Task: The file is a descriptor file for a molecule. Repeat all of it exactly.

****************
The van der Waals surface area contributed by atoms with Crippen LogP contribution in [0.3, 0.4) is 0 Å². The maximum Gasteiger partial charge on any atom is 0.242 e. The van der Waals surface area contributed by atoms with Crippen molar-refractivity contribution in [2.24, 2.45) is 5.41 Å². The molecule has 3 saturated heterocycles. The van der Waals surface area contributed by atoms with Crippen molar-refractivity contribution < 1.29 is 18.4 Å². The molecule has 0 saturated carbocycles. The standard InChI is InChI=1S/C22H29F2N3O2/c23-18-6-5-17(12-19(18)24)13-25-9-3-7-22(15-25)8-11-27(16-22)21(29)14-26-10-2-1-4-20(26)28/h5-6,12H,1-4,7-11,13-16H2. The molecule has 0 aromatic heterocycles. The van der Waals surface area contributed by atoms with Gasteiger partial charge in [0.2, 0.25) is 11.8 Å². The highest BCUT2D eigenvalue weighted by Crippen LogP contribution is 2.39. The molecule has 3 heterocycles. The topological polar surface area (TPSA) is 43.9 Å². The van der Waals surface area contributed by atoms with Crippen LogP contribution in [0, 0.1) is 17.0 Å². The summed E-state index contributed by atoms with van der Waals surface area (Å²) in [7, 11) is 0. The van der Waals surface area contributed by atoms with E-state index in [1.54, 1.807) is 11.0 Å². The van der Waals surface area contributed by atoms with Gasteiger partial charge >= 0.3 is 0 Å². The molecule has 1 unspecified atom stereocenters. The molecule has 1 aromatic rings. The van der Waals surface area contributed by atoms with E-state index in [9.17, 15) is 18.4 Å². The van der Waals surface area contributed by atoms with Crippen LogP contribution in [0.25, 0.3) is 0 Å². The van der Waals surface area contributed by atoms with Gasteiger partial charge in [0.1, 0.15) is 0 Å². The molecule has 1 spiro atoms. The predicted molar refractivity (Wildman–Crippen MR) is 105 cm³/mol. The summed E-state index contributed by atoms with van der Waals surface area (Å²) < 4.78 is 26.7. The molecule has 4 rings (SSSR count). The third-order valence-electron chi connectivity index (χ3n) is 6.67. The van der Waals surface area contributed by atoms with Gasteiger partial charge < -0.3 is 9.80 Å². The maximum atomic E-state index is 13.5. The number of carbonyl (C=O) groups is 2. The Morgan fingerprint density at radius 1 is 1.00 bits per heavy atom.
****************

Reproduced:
The van der Waals surface area contributed by atoms with Crippen LogP contribution in [0.3, 0.4) is 0 Å². The maximum Gasteiger partial charge on any atom is 0.242 e. The van der Waals surface area contributed by atoms with Crippen molar-refractivity contribution in [2.24, 2.45) is 5.41 Å². The molecule has 3 saturated heterocycles. The van der Waals surface area contributed by atoms with Crippen molar-refractivity contribution < 1.29 is 18.4 Å². The molecule has 0 saturated carbocycles. The standard InChI is InChI=1S/C22H29F2N3O2/c23-18-6-5-17(12-19(18)24)13-25-9-3-7-22(15-25)8-11-27(16-22)21(29)14-26-10-2-1-4-20(26)28/h5-6,12H,1-4,7-11,13-16H2. The molecule has 0 aromatic heterocycles. The van der Waals surface area contributed by atoms with Gasteiger partial charge in [0.2, 0.25) is 11.8 Å². The highest BCUT2D eigenvalue weighted by Crippen LogP contribution is 2.39. The molecule has 3 heterocycles. The topological polar surface area (TPSA) is 43.9 Å². The van der Waals surface area contributed by atoms with Crippen LogP contribution in [0, 0.1) is 17.0 Å². The summed E-state index contributed by atoms with van der Waals surface area (Å²) in [7, 11) is 0. The van der Waals surface area contributed by atoms with E-state index in [1.54, 1.807) is 11.0 Å². The van der Waals surface area contributed by atoms with Gasteiger partial charge >= 0.3 is 0 Å². The molecule has 1 unspecified atom stereocenters. The molecule has 1 aromatic rings. The van der Waals surface area contributed by atoms with E-state index in [9.17, 15) is 18.4 Å². The van der Waals surface area contributed by atoms with Crippen LogP contribution in [0.25, 0.3) is 0 Å². The van der Waals surface area contributed by atoms with Gasteiger partial charge in [0.1, 0.15) is 0 Å². The molecule has 1 spiro atoms. The predicted molar refractivity (Wildman–Crippen MR) is 105 cm³/mol. The summed E-state index contributed by atoms with van der Waals surface area (Å²) < 4.78 is 26.7. The molecule has 4 rings (SSSR count). The third-order valence-electron chi connectivity index (χ3n) is 6.67. The van der Waals surface area contributed by atoms with Gasteiger partial charge < -0.3 is 9.80 Å². The maximum atomic E-state index is 13.5. The number of carbonyl (C=O) groups is 2. The Morgan fingerprint density at radius 1 is 1.00 bits per heavy atom.